Best of the best: Clovis West girls win prestigious Nike TOC

The Clovis West girls won the prestigious Nike Tournament of Champions in Arizona, largely considered the most difficult tournament in the nation for high school girls basketball. The Golden Eagles beat four nationally ranked opponents including No. 4 Miami Country Day in the championship game 67-45.
[Photo contributed]

Senior Danae Marquez called it “completely indescribable.” Backcourt mate and fellow senior Sarah Bates says it’s “one of the greatest feelings ever.” Maddison Campbell says they “shocked the world.”

Just exactly who were those girls from the Central Valley, that blur of cardinal and gold on the court, turning heads, the talk of the most prestigious girls basketball tournament in the nation?

Well, those girls are a secret no more, the nation has been notified, that’s the Clovis West Golden Eagles who went on an unprecedented four-day run through the Nike Tournament of Champions in Arizona, culminated by a blitzing 67-45 win over three-time defending Florida state champions Miami Country Day in the championship game.

Oh, and on their way to the coveted championship, they took down the nation’s No. 9, 14, 5 and 4 teams in succession on consecutive days, leaving them in their wake – a blitz that surely will be talked about for years to come.

“It’s completely surreal and pretty insane what these girls have accomplished the past four days,” said Clovis West coach Craig Campbell, whose No. 8 nationally ranked team beat Long Beach Poly and suffered their only loss on the season to No. 2 Archbishop Mitty in Hawaii two weeks ago. “Between the last two games in Hawaii, it’s been six-consecutive state championship-caliber games. For the kids to get up each game emotionally, mentally and physically for that level of competition is amazing.”

Riding the hot shooting of sophomore Maddie Campbell (daughter of Coach Campbell) and her six 3-pointers, Clovis West used its signature stifling defense and deep rotation to overwhelm Miami Country Day in the final. After the Spartans cut a once 10-point lead to 43-41 with 7:43 left in the fourth quarter, the Golden Eagles went on a 24-4 run to end the game.

Clovis West (11-1) led 18-14 after one and 30-22 at halftime, increasing the lead to 41-31 with 2:20 left in the third quarter. But Miami Country Day would go on a 10-2 run of their own to close the gap to just two points 17 seconds into the fourth quarter.

That’s when Campbell called a timeout, sensing a another potential run by the Spartans. Clovis West would respond with back-to-back 3-pointers from Marquez and Campbell to make it 49-41. The Golden Eagles would never look back.

“We always believed in ourselves but this win just solidifies it even more for us,” said Marquez, a senior and four-year varsity player. “We knew coming into Arizona it was going to be far from a walk in the park but we were hungry and excited for the task at hand. We just wanted to make some noise.”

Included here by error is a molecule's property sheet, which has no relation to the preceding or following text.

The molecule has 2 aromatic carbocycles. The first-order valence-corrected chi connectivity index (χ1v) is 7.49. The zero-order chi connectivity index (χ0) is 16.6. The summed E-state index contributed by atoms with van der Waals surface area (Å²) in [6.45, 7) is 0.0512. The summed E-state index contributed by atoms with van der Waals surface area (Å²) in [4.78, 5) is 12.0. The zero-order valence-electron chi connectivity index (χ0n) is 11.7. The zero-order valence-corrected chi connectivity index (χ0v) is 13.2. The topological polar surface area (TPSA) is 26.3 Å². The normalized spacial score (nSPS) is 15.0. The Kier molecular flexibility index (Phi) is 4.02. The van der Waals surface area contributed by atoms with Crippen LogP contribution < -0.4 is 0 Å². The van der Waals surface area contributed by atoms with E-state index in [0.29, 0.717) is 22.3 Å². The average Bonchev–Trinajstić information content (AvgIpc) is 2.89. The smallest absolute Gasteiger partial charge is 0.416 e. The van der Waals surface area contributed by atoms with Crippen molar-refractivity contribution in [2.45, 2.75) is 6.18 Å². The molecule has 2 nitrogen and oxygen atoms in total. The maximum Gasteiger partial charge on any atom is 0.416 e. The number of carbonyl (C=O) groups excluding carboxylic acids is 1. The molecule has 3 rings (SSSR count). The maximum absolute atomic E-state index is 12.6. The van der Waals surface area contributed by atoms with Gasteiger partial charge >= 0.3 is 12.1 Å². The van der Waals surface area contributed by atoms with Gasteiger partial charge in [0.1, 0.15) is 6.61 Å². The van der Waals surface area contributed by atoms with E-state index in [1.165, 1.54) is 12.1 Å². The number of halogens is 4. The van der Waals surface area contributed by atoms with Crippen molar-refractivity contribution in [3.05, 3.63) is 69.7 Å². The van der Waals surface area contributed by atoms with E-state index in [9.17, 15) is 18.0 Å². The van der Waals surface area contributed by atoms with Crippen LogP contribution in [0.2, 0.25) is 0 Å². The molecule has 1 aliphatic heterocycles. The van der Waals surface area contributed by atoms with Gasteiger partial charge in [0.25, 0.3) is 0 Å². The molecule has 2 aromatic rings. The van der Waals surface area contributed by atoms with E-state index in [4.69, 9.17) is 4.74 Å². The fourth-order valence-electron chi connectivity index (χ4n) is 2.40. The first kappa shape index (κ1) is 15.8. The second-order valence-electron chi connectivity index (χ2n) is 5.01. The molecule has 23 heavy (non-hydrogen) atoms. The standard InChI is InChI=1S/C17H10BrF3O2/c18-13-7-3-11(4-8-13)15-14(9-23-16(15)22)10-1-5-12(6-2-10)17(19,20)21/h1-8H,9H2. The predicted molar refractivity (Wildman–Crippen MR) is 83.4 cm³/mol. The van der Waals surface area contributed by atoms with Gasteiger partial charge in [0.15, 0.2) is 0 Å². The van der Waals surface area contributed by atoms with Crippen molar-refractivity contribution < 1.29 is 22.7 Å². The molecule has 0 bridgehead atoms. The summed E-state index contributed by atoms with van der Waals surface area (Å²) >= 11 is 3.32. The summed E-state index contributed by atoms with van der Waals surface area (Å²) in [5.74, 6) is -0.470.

A tremendous run for a public school at a tournament filled with private institutions. If fact, Clovis West beat three private schools: No. 9 St. John’s of Washington D.C. 75-58 to open the tournament – a game many thought would be the top game of the opening round – state rival No. 14 St. Mary’s of Stockton 63-58 and No. 4 Miami Country Day in the final. They beat public school Centennial of Nevada 57-42 in the semi-finals, a game they led 50-24 at one point. Centennial has over 4,000 students compared to 2,100 for Clovis West.

“I told the girls that we could play at this level after the Mitty loss,” said Campbell, who started his coaching career in Nevada and is now in his 13th year at Clovis West. “First, we have to do all the little things every possession because we don’t have the elite athletes that some of these private schools have. They really ingrained that into their psyche. They just battled.”

And now the question has to be asked: could Clovis West be ranked No. 1 in the nation when the next expert polls come out? The Golden Eagles certainly have a good case.

Campbell earned tournament MVP honors and scored 23 points in the final, at one point hitting six-consecutive threes, finally missing on her seventh attempt. And to top off the phenomenal performance, she impressed some of the top college programs around so much that Washington and Arizona of the Pac-12 offered her scholarships a few hours after the game.

“It’s great to see her get going because she’s really grown her game,” said her coach and proud father. “She’s always played well in the big moments. She’s also a compliment to all those great players around her.”

Campbell also praised the strong play of Bre’yanna Sanders (defense), Marquez (steers the ship), Bates (playing at a high level), Megan Anderson (rebounding, dirty work), Tess Amundsen (can score with anybody), Ana Maldonado (tremendous effort) and Champney Pulliam (shot the lights out in the St. Mary’s game).

“It’s still kind of sinking in what we just accomplishment,” Campbell said. “Most of those teams are going to go back and win the state championship in their respective state. For our kids to win four of those in a row like that, wow. It’s hands down the biggest accomplishment in Clovis West girls’ basketball history.”

Paul Meadors
Paul Meadors is a man of many talents. He is a elementary school teacher, Junior High athletic director, and basketball coach in Traver, CA, in addition to serving as the Sports Editor for the Clovis Roundup. He is also the author of the humorous book “Letters to eBay,” and he has recorded a piano album of his own compositions titled “Surviving the Storm.” He lives in Fresno with wife Lori and daughters Georgie, Alex and Ruthie.